Your ability to hear is valuable – once it’s gone, the chance of getting it back in its natural form is not likely. But strangely, the general public tends to disregard hearing loss. In fact, permanent hearing loss impacts one in every eight individuals (about 30 million people) 12 and older in the United States alone.
While there are treatments that can help you regain your hearing, like hearing aids, it’s such an easy thing to protect your ears from the beginning to prevent unnecessary hearing loss.
Here are five simple ways that you can protect your hearing:
Don’t use earbuds
Earbuds are one of the biggest dangers to hearing health today since they’ve come as an accessory to most mobile devices going back to the first MP3 devices in the early 2000s. Nearly every smartphone available comes with a set of these little devices that sit snugly in your ear and pump sound directly into your ear canal. You can get permanent hearing damage by listening to music or a movie on your mobile device at max volume for only 15 minutes. The better choice would be to get a set of earmuff-style headphones that go over your ears, which is made even more effective if you can find a pair that has noise-canceling technology. Following the 60/60 rule, which suggests a maximum volume of 60% for no higher than 60 minutes a day, is another safety measure to safeguard your hearing.
Lower the volume
Your hearing can be harmed by other things besides earbuds. If you routinely listen to the radio or TV at loud volumes over sustained periods, your hearing can also be harmed. You’ll also want to avoid situations where loud sounds are constant, like construction zones, concerts, and firearm ranges. It may be unrealistic to entirely avoid these environments particularly if they’re part of your job. If that’s the case, then you’ll want to take note of the next item on the list.
Utilize hearing protection
If you have hobbies or work in a noisy setting, it’s crucial that you make use of hearing protection. Hearing loss can happen in just 15 minutes at 85 decibels. To put that in perspective:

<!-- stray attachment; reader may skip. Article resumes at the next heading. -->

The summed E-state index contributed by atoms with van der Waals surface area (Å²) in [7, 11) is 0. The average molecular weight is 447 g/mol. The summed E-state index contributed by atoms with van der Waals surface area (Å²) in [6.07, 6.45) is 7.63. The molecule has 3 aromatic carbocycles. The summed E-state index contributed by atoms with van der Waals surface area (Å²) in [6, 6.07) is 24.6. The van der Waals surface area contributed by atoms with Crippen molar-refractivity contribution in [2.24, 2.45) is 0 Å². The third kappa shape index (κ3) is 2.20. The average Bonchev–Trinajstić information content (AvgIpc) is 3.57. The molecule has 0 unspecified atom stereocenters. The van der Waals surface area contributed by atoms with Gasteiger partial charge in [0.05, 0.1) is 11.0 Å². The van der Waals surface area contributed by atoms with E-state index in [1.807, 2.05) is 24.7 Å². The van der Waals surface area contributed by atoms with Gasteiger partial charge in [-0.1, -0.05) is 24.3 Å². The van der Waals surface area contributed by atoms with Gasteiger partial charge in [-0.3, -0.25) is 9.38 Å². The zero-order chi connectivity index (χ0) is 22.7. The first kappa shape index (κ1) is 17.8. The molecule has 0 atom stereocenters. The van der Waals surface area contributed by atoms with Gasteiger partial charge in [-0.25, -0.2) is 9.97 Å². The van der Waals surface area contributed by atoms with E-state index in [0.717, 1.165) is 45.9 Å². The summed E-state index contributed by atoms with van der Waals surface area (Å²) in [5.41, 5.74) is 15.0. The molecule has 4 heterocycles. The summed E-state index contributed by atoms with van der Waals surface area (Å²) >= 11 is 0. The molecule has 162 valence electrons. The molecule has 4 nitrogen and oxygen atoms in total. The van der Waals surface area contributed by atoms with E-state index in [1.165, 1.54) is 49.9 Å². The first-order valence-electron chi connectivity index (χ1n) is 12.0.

- At most concerts the headlining band plays for up to two hours at well over 120 decibels
- The noise of a construction site can be over 130 decibels and many workers spend 40 or more hours every week there
- The average gunshot clocks in at 149 decibels, which is multiplied and amplified over the course of a one hour trip to an indoor gun range
If you participate in any of these activities, you need to invest in a good set of earmuffs or earplugs.
Take auditory breaks
Sometimes giving your ears a rest is the smartest thing you can do. If you participated in any of the activities listed above, you really should make sure to take some quiet time to yourself so your ears can rest and recover, even if you were using ear protection. That means, you definitely shouldn’t get into your car and begin blasting loud music right after you come out of a 3-hour concert.
Check your medicine
Your medicine could actually have a significant impact on your hearing. There are certain medicines that have been proven to trigger hearing loss including certain heart and cancer medications, aspirin, antibiotics, and anti-inflammatory medication. Fortunately, medication associated hearing loss normally only happens when more than one of these medicines are taken together making it far less common.
Are you coping with hearing loss and want to seek out new treatment? Get in touch with us today to schedule a consultation.